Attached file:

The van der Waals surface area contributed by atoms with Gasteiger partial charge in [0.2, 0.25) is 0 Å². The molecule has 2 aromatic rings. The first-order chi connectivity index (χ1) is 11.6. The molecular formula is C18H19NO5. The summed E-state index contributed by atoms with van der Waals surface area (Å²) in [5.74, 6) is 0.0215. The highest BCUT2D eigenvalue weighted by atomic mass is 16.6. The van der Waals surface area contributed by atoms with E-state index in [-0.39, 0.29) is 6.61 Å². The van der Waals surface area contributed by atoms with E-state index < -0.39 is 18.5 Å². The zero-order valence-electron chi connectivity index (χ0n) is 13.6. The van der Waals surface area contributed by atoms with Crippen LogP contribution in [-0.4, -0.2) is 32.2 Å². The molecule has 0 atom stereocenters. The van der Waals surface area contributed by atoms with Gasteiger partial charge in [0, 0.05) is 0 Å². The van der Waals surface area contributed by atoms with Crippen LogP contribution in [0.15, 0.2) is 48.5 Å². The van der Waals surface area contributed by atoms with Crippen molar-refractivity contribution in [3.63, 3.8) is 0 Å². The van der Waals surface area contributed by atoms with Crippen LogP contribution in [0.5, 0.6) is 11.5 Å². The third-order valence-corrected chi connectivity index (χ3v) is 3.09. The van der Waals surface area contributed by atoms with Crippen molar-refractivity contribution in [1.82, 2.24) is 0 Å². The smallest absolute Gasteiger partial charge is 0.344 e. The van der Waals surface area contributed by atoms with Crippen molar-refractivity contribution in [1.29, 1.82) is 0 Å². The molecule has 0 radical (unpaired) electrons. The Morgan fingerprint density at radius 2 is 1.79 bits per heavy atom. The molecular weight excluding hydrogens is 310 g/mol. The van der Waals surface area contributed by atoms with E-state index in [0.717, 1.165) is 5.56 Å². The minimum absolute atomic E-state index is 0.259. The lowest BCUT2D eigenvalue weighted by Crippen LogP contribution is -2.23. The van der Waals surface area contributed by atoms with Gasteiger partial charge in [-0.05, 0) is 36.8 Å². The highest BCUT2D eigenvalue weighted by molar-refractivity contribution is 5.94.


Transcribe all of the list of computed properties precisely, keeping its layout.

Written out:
The van der Waals surface area contributed by atoms with Gasteiger partial charge in [0.2, 0.25) is 0 Å². The molecule has 2 aromatic rings. The first-order chi connectivity index (χ1) is 11.6. The molecular formula is C18H19NO5. The summed E-state index contributed by atoms with van der Waals surface area (Å²) in [5.74, 6) is 0.0215. The highest BCUT2D eigenvalue weighted by atomic mass is 16.6. The van der Waals surface area contributed by atoms with E-state index in [-0.39, 0.29) is 6.61 Å². The van der Waals surface area contributed by atoms with E-state index < -0.39 is 18.5 Å². The zero-order valence-electron chi connectivity index (χ0n) is 13.6. The van der Waals surface area contributed by atoms with Crippen LogP contribution in [-0.4, -0.2) is 32.2 Å². The molecule has 0 atom stereocenters. The van der Waals surface area contributed by atoms with Gasteiger partial charge in [0, 0.05) is 0 Å². The van der Waals surface area contributed by atoms with Crippen LogP contribution in [0.15, 0.2) is 48.5 Å². The van der Waals surface area contributed by atoms with Crippen molar-refractivity contribution in [3.63, 3.8) is 0 Å². The van der Waals surface area contributed by atoms with Crippen LogP contribution in [0.5, 0.6) is 11.5 Å². The third-order valence-corrected chi connectivity index (χ3v) is 3.09. The van der Waals surface area contributed by atoms with Crippen molar-refractivity contribution in [1.82, 2.24) is 0 Å². The smallest absolute Gasteiger partial charge is 0.344 e. The van der Waals surface area contributed by atoms with Crippen molar-refractivity contribution in [1.29, 1.82) is 0 Å². The molecule has 0 radical (unpaired) electrons. The Morgan fingerprint density at radius 2 is 1.79 bits per heavy atom. The molecular weight excluding hydrogens is 310 g/mol. The van der Waals surface area contributed by atoms with E-state index in [0.717, 1.165) is 5.56 Å². The minimum absolute atomic E-state index is 0.259. The lowest BCUT2D eigenvalue weighted by Crippen LogP contribution is -2.23. The van der Waals surface area contributed by atoms with Gasteiger partial charge in [-0.05, 0) is 36.8 Å². The highest BCUT2D eigenvalue weighted by molar-refractivity contribution is 5.94.